This course introduces the student to the processes involved in the creation of theater art. The student develops an understanding of the aesthetics and conventions of the theatrical event through observation and structured applied experience in the basic practices involved in planning and performing. Theater attendance is required. Students will be required to participate in production related duties in support of theater and dance productions throughout the semester. Theater arts majors must complete this course within the first 30 credits to receive degree credit. Offered either semester. (CFPA)

  
  • THEA 120 - Introduction to Acting

    (3 credits)
    This course is an introduction to and provides practice in the various components of stage acting through an exploration of self-awareness, vocal and physical concerns of the actor, basic acting theory, characterization, script analysis, as well as scene and monologue performances. Theater attendance is required. (Not open to students with a concentration in Theater Arts.) (CFPA)

  
  • THEA 140 - Theater Performance Practicum

    (1 credit)
    Credit is given for 60 or more hours per semester of rehearsal and performance time in a major production. Audition is required. This course may be repeated. Graded on a (P) Pass/(N) No Pass basis. Offered either semester.

  
  • THEA 147 - Musical Theatre Performance Practicum

    (1 credit)
    Prerequisite: Students must audition to participate in the practicum.
    Credit is awarded for 60 or more hours per semester of rehearsal and performance time in a major musical theatre production. This course may be repeated five times for a maximum of six credits. Graded on a (P) Pass/(N) No Pass basis. Offered annually.

  
  • THEA 157 - Movement for the Actor

    (3 credits)
    This course focuses on one of the most important aspects of actor training: movement for the stage, addressing techniques, styles and foundations of movement. Through solo and group exercises, as well as prepared performances, students will gain basic proficiency in proper postural alignment, centering, kinesthetic awareness and response, the variables of movement, the fundamentals and vocabulary of Laban theory and technique and the fundamentals of stage combat.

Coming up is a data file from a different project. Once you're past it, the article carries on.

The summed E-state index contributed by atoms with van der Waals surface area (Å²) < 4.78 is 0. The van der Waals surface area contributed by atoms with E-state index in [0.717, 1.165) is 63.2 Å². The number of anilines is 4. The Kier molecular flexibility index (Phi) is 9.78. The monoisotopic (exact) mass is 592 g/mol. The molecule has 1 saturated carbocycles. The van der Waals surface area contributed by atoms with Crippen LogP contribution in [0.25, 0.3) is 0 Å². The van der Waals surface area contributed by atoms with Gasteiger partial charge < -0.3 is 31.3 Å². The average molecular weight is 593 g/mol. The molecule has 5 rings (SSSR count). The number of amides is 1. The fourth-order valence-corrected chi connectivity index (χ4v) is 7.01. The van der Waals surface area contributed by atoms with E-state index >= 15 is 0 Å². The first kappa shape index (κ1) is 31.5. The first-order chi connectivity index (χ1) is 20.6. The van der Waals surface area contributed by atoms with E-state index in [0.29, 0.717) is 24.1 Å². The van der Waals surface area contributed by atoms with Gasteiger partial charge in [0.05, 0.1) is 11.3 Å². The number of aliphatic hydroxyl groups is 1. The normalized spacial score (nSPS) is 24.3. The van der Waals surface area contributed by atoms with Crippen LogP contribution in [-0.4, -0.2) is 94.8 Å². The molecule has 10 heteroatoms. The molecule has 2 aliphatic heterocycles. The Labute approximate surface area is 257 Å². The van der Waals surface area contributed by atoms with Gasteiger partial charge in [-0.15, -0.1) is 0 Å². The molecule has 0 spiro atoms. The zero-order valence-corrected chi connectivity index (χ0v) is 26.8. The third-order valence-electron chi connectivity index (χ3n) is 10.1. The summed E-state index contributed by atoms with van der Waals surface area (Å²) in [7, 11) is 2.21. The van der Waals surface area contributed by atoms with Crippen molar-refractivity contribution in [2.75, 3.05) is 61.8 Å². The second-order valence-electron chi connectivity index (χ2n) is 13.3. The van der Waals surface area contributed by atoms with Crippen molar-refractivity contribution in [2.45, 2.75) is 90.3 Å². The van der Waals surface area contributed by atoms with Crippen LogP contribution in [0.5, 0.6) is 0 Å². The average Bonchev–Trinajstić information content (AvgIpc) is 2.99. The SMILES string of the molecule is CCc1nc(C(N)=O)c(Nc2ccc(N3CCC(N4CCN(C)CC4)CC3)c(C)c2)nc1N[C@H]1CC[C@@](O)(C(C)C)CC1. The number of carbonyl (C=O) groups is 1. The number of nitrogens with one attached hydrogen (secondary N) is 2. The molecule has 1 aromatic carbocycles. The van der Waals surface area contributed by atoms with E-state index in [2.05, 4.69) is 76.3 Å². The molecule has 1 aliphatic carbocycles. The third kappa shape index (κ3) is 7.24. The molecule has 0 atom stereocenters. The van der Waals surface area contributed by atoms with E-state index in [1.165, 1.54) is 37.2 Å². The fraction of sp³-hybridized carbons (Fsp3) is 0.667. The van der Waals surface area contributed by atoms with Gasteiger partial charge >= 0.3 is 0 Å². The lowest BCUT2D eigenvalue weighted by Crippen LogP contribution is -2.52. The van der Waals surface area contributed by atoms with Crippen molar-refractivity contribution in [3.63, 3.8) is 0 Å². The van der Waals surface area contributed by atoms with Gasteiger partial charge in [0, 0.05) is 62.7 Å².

• THEA 160 - Stage Makeup

    (3 credits)
    Students will learn the principles and techniques of applying stage makeup, including realistic and non-realistic, and two-dimensional and three-dimensional makeups. In addition, students will study facial anatomy, the aging process, and the principles of light and shadow as they apply to stage makeup.

  
  • THEA 162 - Costume Technology

    (3 credits)
    This course covers the principles and techniques of costume technology, including hand and machine sewing, and textile basics. Students will be introduced to pattern draping and drafting flat patterns for theatrical costumes. Offered alternate spring semesters.

  
  • THEA 170 - Technical Theater Practicum

    (1 credit)
    Prerequisite: Consent of instructor
    Credit is given for 60 or more hours per semester of technical work on a major production. One of the required four practicum credit hours must be earned in this course. Attendance at an organizational meeting is required at the beginning of each semester. This course may be repeated. Graded on a (P) Pass/(N) No Pass basis. Offered either semester.